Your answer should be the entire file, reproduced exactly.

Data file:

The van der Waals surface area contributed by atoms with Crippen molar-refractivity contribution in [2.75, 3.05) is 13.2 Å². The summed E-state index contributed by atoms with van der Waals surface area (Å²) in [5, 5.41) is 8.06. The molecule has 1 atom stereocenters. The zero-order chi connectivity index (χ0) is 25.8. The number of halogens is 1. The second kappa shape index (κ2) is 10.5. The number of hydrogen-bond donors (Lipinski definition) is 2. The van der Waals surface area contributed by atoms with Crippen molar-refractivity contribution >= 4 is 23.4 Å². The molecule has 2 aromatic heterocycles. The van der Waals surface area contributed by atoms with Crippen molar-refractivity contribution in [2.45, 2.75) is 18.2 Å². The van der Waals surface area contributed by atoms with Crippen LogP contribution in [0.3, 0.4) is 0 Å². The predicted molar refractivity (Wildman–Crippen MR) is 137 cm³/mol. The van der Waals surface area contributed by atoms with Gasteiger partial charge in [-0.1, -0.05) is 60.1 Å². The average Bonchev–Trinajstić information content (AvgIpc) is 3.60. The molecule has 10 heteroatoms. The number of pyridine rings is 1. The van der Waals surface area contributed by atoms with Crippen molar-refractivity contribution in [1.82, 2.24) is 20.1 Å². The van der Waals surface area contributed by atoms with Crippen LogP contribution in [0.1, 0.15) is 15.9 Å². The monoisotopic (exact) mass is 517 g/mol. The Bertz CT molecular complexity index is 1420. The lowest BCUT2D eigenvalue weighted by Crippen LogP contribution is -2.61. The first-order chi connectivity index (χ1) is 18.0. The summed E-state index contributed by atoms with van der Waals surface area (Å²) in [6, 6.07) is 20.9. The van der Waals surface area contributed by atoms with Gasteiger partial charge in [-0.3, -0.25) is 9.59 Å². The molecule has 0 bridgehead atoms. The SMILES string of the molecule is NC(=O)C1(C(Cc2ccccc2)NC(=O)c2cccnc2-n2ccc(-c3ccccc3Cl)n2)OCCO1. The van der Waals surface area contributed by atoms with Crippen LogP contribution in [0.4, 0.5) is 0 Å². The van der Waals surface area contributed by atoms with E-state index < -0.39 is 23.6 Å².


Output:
The van der Waals surface area contributed by atoms with Crippen molar-refractivity contribution in [2.75, 3.05) is 13.2 Å². The summed E-state index contributed by atoms with van der Waals surface area (Å²) in [5, 5.41) is 8.06. The molecule has 1 atom stereocenters. The zero-order chi connectivity index (χ0) is 25.8. The number of halogens is 1. The second kappa shape index (κ2) is 10.5. The number of hydrogen-bond donors (Lipinski definition) is 2. The van der Waals surface area contributed by atoms with Crippen molar-refractivity contribution >= 4 is 23.4 Å². The molecule has 2 aromatic heterocycles. The van der Waals surface area contributed by atoms with Crippen molar-refractivity contribution in [2.45, 2.75) is 18.2 Å². The van der Waals surface area contributed by atoms with Crippen LogP contribution in [0.3, 0.4) is 0 Å². The predicted molar refractivity (Wildman–Crippen MR) is 137 cm³/mol. The van der Waals surface area contributed by atoms with Gasteiger partial charge in [-0.1, -0.05) is 60.1 Å². The average Bonchev–Trinajstić information content (AvgIpc) is 3.60. The molecule has 10 heteroatoms. The number of pyridine rings is 1. The van der Waals surface area contributed by atoms with Crippen molar-refractivity contribution in [1.82, 2.24) is 20.1 Å². The van der Waals surface area contributed by atoms with Crippen LogP contribution in [0.1, 0.15) is 15.9 Å². The monoisotopic (exact) mass is 517 g/mol. The Bertz CT molecular complexity index is 1420. The lowest BCUT2D eigenvalue weighted by Crippen LogP contribution is -2.61. The first-order chi connectivity index (χ1) is 18.0. The summed E-state index contributed by atoms with van der Waals surface area (Å²) in [6, 6.07) is 20.9. The van der Waals surface area contributed by atoms with Gasteiger partial charge in [-0.3, -0.25) is 9.59 Å². The molecule has 0 bridgehead atoms. The SMILES string of the molecule is NC(=O)C1(C(Cc2ccccc2)NC(=O)c2cccnc2-n2ccc(-c3ccccc3Cl)n2)OCCO1. The van der Waals surface area contributed by atoms with Crippen LogP contribution in [0.4, 0.5) is 0 Å². The van der Waals surface area contributed by atoms with E-state index < -0.39 is 23.6 Å².